Despite their graceful appearance, moose are deceptively large and can be very dangerous. Always stay at least 25 yards away, and be especially cautious around cow moose with their calves. Moose dislike dogs, as their wolf predator instincts kick in.
Like the rest of the high country, summer is a magical time when everything seems to come alive in Jackson Co. With warmer temps and longer days, Walden makes a great basecamp for exploring a north side of Colorado that most won’t’ ever see.
Rafting the North Platte River
Flowing from its source near Walden over the Colorado/Wyoming border, the North Platte River is a popular destination for day and overnight rafting trips. Difficult parts of the river, like Northgate Canyon near the state line ,contain exciting Class III and Class IV rapids, while flatter sections mostly feature rapids that are Class I and II.
One company offering guided rafting trips to the Northgate Canyon section of the river is Dvorak Expeditions. With 1, 2, and 3 day adventures, a guided trip is a great way to experience the river without the hassles of planning a trip. Trips only run between May and July, so be sure to book ahead online. Camping equipment can be rented for overnight trips.
North Park Pioneer Museum
Situated two blocks west of Main Street near downtown, the North Park Pioneer Museum provides curious visitors with a detailed look at the rich history of North Park. Set in a cabin first built in 1882, this museum features 27 rooms dedicated to artifacts from the early explorers and settlers of the region. Artifacts include authentic maps, photos, toys, and even stagecoaches.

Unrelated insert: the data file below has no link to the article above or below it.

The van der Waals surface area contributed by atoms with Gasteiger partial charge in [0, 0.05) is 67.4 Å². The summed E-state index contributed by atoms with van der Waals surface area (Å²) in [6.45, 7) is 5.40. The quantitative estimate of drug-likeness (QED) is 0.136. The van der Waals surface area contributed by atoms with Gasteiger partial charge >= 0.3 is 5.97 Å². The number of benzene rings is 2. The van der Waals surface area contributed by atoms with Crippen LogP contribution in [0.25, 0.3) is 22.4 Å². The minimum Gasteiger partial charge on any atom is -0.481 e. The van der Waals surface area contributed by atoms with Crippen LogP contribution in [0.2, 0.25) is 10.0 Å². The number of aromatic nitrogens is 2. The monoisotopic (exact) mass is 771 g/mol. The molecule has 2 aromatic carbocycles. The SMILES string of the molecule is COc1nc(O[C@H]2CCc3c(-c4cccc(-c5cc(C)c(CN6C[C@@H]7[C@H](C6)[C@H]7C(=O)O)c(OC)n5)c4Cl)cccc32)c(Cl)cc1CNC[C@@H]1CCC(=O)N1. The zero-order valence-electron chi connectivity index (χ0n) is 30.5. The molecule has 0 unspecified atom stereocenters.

The museum is open from Memorial Day to Labor Day each year. Admission is free, but donations are appreciated.
4×4 trip over Buffalo Pass to Steamboat Springs
The road up and over Buffalo Pass connects the towns of Walden and Steamboat Springs. The route between the two towns is approximately 40 miles from downtown to downtown, but the unpaved section lasts for around 15 miles. It’s slow-going and very rutted. While most of the earlier dirt road is accessible for passenger vehicles, high clearance, four-wheel-drive is required to reach the tops of the rocky pass.
While exploring this fun route, make sure to stop at Summit Lake for fishing or kayaking. Fifteen campsites are available at Summit Lake, and there’s also eight sites at Dry Lake Campground on the Steamboat Springs side of the pass.
Those are some of the favorite activities for any time of year in northern Colorado’s Walden. Stop by this outdoorsmen’s paradise next time you’re looking beat the crowds.